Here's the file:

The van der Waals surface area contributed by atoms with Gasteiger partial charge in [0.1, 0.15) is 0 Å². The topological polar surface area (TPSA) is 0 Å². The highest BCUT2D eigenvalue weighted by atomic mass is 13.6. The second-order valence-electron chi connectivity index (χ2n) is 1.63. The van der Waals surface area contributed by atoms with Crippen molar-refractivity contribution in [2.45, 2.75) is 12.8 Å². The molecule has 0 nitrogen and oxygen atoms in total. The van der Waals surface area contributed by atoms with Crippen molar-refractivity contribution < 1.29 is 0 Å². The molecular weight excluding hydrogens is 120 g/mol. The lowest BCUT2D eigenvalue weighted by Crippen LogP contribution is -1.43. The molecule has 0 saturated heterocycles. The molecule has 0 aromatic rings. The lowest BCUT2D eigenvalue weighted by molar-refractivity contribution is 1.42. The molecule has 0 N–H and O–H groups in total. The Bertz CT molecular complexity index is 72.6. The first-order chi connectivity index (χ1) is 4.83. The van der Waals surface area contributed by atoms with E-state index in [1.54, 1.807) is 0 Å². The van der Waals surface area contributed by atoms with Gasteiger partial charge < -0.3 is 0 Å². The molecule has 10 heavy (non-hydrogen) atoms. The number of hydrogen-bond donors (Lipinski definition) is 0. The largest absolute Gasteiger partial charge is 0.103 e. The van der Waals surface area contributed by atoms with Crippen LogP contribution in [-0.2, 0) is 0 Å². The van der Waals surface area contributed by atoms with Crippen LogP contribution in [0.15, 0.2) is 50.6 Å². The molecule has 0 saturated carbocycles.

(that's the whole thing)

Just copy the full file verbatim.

The van der Waals surface area contributed by atoms with Gasteiger partial charge in [0.1, 0.15) is 0 Å². The topological polar surface area (TPSA) is 0 Å². The highest BCUT2D eigenvalue weighted by atomic mass is 13.6. The second-order valence-electron chi connectivity index (χ2n) is 1.63. The van der Waals surface area contributed by atoms with Crippen molar-refractivity contribution in [2.45, 2.75) is 12.8 Å². The molecule has 0 nitrogen and oxygen atoms in total. The van der Waals surface area contributed by atoms with Crippen molar-refractivity contribution < 1.29 is 0 Å². The molecular weight excluding hydrogens is 120 g/mol. The lowest BCUT2D eigenvalue weighted by Crippen LogP contribution is -1.43. The molecule has 0 saturated heterocycles. The molecule has 0 aromatic rings. The lowest BCUT2D eigenvalue weighted by molar-refractivity contribution is 1.42. The molecule has 0 N–H and O–H groups in total. The Bertz CT molecular complexity index is 72.6. The first-order chi connectivity index (χ1) is 4.83. The van der Waals surface area contributed by atoms with E-state index in [1.54, 1.807) is 0 Å². The van der Waals surface area contributed by atoms with Gasteiger partial charge < -0.3 is 0 Å². The molecule has 10 heavy (non-hydrogen) atoms. The number of hydrogen-bond donors (Lipinski definition) is 0. The largest absolute Gasteiger partial charge is 0.103 e. The van der Waals surface area contributed by atoms with Crippen LogP contribution in [-0.2, 0) is 0 Å². The van der Waals surface area contributed by atoms with Crippen LogP contribution in [0.15, 0.2) is 50.6 Å². The molecule has 0 saturated carbocycles.